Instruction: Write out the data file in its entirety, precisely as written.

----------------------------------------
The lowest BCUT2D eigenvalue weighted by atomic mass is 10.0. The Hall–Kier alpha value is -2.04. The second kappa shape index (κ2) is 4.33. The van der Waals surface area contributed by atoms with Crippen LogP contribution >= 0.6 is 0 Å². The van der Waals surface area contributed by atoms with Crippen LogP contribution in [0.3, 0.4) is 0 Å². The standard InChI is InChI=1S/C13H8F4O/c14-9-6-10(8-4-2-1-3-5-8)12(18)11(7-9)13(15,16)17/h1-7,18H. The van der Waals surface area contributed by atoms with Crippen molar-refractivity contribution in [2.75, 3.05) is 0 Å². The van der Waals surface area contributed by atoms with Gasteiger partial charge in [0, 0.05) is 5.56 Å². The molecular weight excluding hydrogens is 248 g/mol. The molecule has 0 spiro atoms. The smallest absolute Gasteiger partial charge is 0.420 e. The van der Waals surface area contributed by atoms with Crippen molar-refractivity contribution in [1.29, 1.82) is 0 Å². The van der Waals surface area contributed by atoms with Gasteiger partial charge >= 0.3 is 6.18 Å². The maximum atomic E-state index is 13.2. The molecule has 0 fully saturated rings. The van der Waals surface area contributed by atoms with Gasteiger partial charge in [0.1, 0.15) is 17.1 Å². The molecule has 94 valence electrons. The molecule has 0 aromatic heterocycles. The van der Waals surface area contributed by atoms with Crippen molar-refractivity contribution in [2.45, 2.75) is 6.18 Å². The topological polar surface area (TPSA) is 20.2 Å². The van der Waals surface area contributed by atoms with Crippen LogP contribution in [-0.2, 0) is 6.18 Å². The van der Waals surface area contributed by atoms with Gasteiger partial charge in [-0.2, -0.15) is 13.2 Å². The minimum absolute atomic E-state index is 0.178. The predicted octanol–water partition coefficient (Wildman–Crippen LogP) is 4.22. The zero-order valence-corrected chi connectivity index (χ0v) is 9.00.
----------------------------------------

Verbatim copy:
The lowest BCUT2D eigenvalue weighted by atomic mass is 10.0. The Hall–Kier alpha value is -2.04. The second kappa shape index (κ2) is 4.33. The van der Waals surface area contributed by atoms with Crippen LogP contribution >= 0.6 is 0 Å². The van der Waals surface area contributed by atoms with Crippen LogP contribution in [0.3, 0.4) is 0 Å². The standard InChI is InChI=1S/C13H8F4O/c14-9-6-10(8-4-2-1-3-5-8)12(18)11(7-9)13(15,16)17/h1-7,18H. The van der Waals surface area contributed by atoms with Crippen molar-refractivity contribution in [2.75, 3.05) is 0 Å². The van der Waals surface area contributed by atoms with Gasteiger partial charge in [0, 0.05) is 5.56 Å². The molecular weight excluding hydrogens is 248 g/mol. The molecule has 0 spiro atoms. The smallest absolute Gasteiger partial charge is 0.420 e. The van der Waals surface area contributed by atoms with Crippen molar-refractivity contribution in [1.29, 1.82) is 0 Å². The van der Waals surface area contributed by atoms with Gasteiger partial charge >= 0.3 is 6.18 Å². The maximum atomic E-state index is 13.2. The molecule has 0 fully saturated rings. The van der Waals surface area contributed by atoms with Gasteiger partial charge in [0.1, 0.15) is 17.1 Å². The molecule has 94 valence electrons. The molecule has 0 aromatic heterocycles. The van der Waals surface area contributed by atoms with Crippen molar-refractivity contribution in [2.45, 2.75) is 6.18 Å². The topological polar surface area (TPSA) is 20.2 Å². The van der Waals surface area contributed by atoms with Crippen LogP contribution in [-0.2, 0) is 6.18 Å². The van der Waals surface area contributed by atoms with Gasteiger partial charge in [-0.2, -0.15) is 13.2 Å². The minimum absolute atomic E-state index is 0.178. The predicted octanol–water partition coefficient (Wildman–Crippen LogP) is 4.22. The zero-order valence-corrected chi connectivity index (χ0v) is 9.00.